Lancaster City Council approved their annual budget at a meeting on 26th February, with the 'Co-operative Alliance' of Labour, Greens and Liberal Democrats voting in favour. The opposition Conservatives, Morecambe Bay Independents, and other independents voted against the budget.
Among the proposals was to bring the City Council's Building Control service back in-house, which is extremely timely as public scrutiny of the existing regulatory system continues to escalate in the light of major incidents such as the Grenfell Tower fire and the Bolton fire. Building Control services to be offered by the Council include dangerous buildings call-outs, enforcement of building regulations, and a plan-checking and site inspections service.
Before 1965, the design and regulation of buildings in the UK was dealt with by local bye-laws. In 1965 the first set of national Building Regulations were brought in, and these have been updated on multiple occasions. The current Building Regulations in force are from 2010, while the Building Act 1984 provides the rules that state how Building Control should be carried out.
According to a document prepared for the Council, they currently have one building control officer on the staff. Attempts to recruit vacant positions over the last three years have resulted in no qualified candidates. The intention is for the City Council to have at least a 40% market share of Building Control after the first 18 months, generating additional income to help the Council balance its budget after the last decade's massive cuts in government funding to local authorities.
In March 2016, the City Council awarded a three-year contract worth £219,000 for 'building control services' to Urban Vision. Urban Vision was a joint venture set up in 2005 between Salford City Council, Capita, and Galliford Try. Capita held a 50.1% stake in the venture. In May 2018, Salford Star reported that Salford City Council were going to end their relationship with Urban Vision after accusations they had been profiteering off public works. Urban Vision provided services for over 230 local authorities, including Lancaster.
A temporary agreement was arranged directly between Capita and Lancaster City Council until October 2020. On their website, Capita say their Building Control service 'is designed for local authorities who need immediate solutions and a flexible service, which can be switched on and off as required.' Capita has been criticised for mishandling public sector contracts to the extent it is nicknamed 'Crapita' by Private Eye. For instance, The Guardian reported in 2016 how Capita and Asos had been paid over £500 million by the DWP to carry out 'fitness to work assessments', 61% had been overturned on appeal.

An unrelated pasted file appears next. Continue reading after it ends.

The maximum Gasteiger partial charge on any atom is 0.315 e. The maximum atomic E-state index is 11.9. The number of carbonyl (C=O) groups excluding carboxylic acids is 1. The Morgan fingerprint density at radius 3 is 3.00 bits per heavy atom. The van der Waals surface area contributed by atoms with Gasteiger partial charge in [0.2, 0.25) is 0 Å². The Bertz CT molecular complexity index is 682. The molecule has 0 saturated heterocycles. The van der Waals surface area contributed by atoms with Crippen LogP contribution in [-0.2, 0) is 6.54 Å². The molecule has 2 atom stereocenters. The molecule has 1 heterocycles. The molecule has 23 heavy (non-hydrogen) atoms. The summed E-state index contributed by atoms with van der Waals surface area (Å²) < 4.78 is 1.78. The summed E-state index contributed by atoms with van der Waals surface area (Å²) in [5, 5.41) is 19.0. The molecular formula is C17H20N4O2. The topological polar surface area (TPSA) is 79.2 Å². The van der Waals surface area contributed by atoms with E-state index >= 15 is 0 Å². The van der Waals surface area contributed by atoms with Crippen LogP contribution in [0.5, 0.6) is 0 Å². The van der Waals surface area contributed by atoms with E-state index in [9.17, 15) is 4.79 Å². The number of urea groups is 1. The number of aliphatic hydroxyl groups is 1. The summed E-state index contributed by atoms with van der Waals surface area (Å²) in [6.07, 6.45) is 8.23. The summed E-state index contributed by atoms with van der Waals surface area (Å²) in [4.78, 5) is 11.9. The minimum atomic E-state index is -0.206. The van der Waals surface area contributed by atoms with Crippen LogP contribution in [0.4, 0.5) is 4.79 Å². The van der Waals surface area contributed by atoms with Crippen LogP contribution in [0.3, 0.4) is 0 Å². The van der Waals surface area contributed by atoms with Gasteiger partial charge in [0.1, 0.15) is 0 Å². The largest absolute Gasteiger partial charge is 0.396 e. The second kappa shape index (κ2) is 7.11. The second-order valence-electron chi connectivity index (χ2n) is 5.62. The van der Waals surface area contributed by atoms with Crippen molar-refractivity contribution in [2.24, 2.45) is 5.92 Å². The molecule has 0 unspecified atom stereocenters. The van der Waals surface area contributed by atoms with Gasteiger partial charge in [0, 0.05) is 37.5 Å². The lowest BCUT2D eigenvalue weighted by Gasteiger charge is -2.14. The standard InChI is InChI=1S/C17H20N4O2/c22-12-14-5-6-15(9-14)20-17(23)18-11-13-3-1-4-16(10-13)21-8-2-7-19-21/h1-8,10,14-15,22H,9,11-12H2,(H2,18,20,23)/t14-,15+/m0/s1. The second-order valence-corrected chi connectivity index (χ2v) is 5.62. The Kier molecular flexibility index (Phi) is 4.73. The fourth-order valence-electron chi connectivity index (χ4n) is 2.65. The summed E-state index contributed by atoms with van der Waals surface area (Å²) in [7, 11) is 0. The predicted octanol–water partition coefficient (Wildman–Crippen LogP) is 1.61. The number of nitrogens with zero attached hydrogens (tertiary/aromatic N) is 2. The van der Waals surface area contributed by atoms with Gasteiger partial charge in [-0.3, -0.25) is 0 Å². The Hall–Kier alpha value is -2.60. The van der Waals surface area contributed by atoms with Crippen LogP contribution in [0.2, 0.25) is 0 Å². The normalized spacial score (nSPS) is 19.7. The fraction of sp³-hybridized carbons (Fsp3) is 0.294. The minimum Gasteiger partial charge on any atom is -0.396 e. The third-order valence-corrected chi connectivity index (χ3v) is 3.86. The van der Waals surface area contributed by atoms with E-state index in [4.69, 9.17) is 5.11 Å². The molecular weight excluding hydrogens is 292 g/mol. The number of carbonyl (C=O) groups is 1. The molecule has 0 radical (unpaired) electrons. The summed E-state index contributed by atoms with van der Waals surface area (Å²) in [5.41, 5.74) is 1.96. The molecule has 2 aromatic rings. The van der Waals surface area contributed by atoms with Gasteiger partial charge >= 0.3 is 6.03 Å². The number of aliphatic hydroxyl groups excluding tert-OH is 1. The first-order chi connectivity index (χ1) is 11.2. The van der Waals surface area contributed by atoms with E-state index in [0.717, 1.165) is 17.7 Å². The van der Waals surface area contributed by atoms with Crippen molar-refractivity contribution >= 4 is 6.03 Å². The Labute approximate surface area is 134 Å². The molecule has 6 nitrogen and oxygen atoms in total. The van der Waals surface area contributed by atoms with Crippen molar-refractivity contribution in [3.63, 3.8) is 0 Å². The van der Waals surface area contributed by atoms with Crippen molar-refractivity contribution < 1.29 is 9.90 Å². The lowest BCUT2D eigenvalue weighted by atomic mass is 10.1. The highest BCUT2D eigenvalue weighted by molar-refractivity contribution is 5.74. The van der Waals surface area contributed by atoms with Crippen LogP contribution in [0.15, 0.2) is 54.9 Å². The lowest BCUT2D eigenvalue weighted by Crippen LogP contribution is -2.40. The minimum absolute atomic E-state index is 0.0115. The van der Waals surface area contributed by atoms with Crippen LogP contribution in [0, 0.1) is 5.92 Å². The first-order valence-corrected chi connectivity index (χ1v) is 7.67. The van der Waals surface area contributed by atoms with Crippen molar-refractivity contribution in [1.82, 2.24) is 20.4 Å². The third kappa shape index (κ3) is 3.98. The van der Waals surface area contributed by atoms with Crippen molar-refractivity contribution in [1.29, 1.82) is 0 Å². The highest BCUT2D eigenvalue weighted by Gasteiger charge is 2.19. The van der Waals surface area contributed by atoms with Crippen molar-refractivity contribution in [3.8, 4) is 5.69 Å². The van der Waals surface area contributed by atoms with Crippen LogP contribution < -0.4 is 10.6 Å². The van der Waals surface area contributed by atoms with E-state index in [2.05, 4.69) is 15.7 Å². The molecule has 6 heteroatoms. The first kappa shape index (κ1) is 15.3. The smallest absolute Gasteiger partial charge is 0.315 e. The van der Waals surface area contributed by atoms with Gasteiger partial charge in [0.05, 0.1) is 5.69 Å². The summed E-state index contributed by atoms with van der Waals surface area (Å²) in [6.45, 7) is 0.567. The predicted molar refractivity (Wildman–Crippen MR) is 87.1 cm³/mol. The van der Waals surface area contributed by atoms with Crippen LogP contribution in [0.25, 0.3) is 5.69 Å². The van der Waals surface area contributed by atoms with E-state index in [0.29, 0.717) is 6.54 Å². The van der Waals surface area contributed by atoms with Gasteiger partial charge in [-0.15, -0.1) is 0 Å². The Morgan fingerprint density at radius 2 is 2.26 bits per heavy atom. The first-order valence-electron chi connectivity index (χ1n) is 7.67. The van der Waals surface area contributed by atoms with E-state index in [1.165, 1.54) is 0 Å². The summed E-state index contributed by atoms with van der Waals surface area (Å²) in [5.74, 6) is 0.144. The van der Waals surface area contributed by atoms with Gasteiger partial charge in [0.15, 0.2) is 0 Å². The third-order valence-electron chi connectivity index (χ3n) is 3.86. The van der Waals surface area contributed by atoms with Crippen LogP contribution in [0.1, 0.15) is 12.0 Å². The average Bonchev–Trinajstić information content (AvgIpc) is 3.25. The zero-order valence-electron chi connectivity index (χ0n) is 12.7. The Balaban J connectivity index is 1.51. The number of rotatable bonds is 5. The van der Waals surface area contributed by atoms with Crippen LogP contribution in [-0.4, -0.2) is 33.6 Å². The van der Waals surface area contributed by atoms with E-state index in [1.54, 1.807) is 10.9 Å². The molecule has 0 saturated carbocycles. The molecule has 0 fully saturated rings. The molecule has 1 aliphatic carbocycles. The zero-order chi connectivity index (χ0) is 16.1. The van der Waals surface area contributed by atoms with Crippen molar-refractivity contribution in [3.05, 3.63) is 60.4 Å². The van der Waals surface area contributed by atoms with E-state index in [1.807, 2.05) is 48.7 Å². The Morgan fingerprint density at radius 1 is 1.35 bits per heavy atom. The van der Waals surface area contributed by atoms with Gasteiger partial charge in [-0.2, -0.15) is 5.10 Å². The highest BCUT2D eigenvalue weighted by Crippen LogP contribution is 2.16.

The existing system of Building Control has been roundly criticised in the UK, especially following the Grenfell Tower Fire in 2017. Part of the problem relates to who is authorised to carry out Building Control, as it is not just local authorities. Since 1984, private companies can become 'Approved Inspectors' (AIs) and are monitored by the Construction Industry Council (CIC) rather than by democratically-elected councillors on local authorities. The Hackitt Review, which reported in 2018, pointed out that 'there are incentives for building control competitors to attract business by offering minimal interventions or supportive interpretations to contractors', on top of a number of other concerns with the existing system of AIs.
An example in Lancaster is Caton Court, where the developers, Hines, employed an AI rather than the City Council. Ultimately, there were a number of failures in the construction of Caton Court, particularly relating to fire safety, which led to an enforcement notice from the Fire and Rescue Service on 22nd October 2019. The AI employed by Hines was Bureau Veritas Building Control. All Bureau Veritas had to do was provide an 'initial notice' to the City Council, after which point the plan checking and site inspections were entirely in their hands. Information about private building inspections is never passed onto the local council or released into the public domain.
Formerly known as HCD Building Control, Bureau Veritas has been criticised for approving buildings with Grenfell-style combustible cladding. In 2017, the BBC reported they had approved a combustible student tower block in Newcastle. In 2019, an investigation by Inside Housing revealed they had approved six buildings with Grenfell-style cladding.
It is clear that a move to bring Building Control in Lancaster back into the realm of accountability can only improve the quality of major construction projects that take place in the city. The decision is likely to preempt national legislative changes to the system, and therefore will put the City Council in a much more comfortable position if and when top-down changes to Building Regulations are brought in.